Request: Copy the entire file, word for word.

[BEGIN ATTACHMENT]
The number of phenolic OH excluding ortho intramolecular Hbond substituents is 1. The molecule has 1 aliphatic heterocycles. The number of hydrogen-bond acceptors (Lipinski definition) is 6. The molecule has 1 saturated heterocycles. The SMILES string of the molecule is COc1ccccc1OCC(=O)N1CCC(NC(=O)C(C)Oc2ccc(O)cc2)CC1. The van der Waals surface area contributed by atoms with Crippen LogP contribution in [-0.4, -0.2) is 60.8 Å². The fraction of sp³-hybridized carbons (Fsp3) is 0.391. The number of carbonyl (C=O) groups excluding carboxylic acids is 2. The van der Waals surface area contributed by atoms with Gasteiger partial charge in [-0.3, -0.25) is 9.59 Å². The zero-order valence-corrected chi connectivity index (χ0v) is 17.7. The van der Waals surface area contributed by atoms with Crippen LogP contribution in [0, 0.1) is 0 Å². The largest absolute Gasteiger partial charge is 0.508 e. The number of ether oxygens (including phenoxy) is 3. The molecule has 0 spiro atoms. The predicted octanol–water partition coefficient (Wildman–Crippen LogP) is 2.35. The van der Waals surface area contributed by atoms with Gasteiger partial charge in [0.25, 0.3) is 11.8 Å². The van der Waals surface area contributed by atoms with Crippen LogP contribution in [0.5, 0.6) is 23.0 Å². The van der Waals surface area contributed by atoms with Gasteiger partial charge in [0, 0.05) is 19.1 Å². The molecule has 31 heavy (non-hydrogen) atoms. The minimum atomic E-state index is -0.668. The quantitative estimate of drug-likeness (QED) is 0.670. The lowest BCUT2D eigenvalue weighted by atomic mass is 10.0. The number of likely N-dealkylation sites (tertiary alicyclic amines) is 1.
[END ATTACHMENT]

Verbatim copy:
The number of phenolic OH excluding ortho intramolecular Hbond substituents is 1. The molecule has 1 aliphatic heterocycles. The number of hydrogen-bond acceptors (Lipinski definition) is 6. The molecule has 1 saturated heterocycles. The SMILES string of the molecule is COc1ccccc1OCC(=O)N1CCC(NC(=O)C(C)Oc2ccc(O)cc2)CC1. The van der Waals surface area contributed by atoms with Crippen LogP contribution in [-0.4, -0.2) is 60.8 Å². The fraction of sp³-hybridized carbons (Fsp3) is 0.391. The number of carbonyl (C=O) groups excluding carboxylic acids is 2. The van der Waals surface area contributed by atoms with Gasteiger partial charge in [-0.3, -0.25) is 9.59 Å². The zero-order valence-corrected chi connectivity index (χ0v) is 17.7. The van der Waals surface area contributed by atoms with Crippen LogP contribution in [0, 0.1) is 0 Å². The largest absolute Gasteiger partial charge is 0.508 e. The number of ether oxygens (including phenoxy) is 3. The molecule has 0 spiro atoms. The predicted octanol–water partition coefficient (Wildman–Crippen LogP) is 2.35. The van der Waals surface area contributed by atoms with Gasteiger partial charge in [0.25, 0.3) is 11.8 Å². The van der Waals surface area contributed by atoms with Crippen LogP contribution in [0.5, 0.6) is 23.0 Å². The van der Waals surface area contributed by atoms with Gasteiger partial charge in [0, 0.05) is 19.1 Å². The molecule has 31 heavy (non-hydrogen) atoms. The minimum atomic E-state index is -0.668. The quantitative estimate of drug-likeness (QED) is 0.670. The lowest BCUT2D eigenvalue weighted by atomic mass is 10.0. The number of likely N-dealkylation sites (tertiary alicyclic amines) is 1.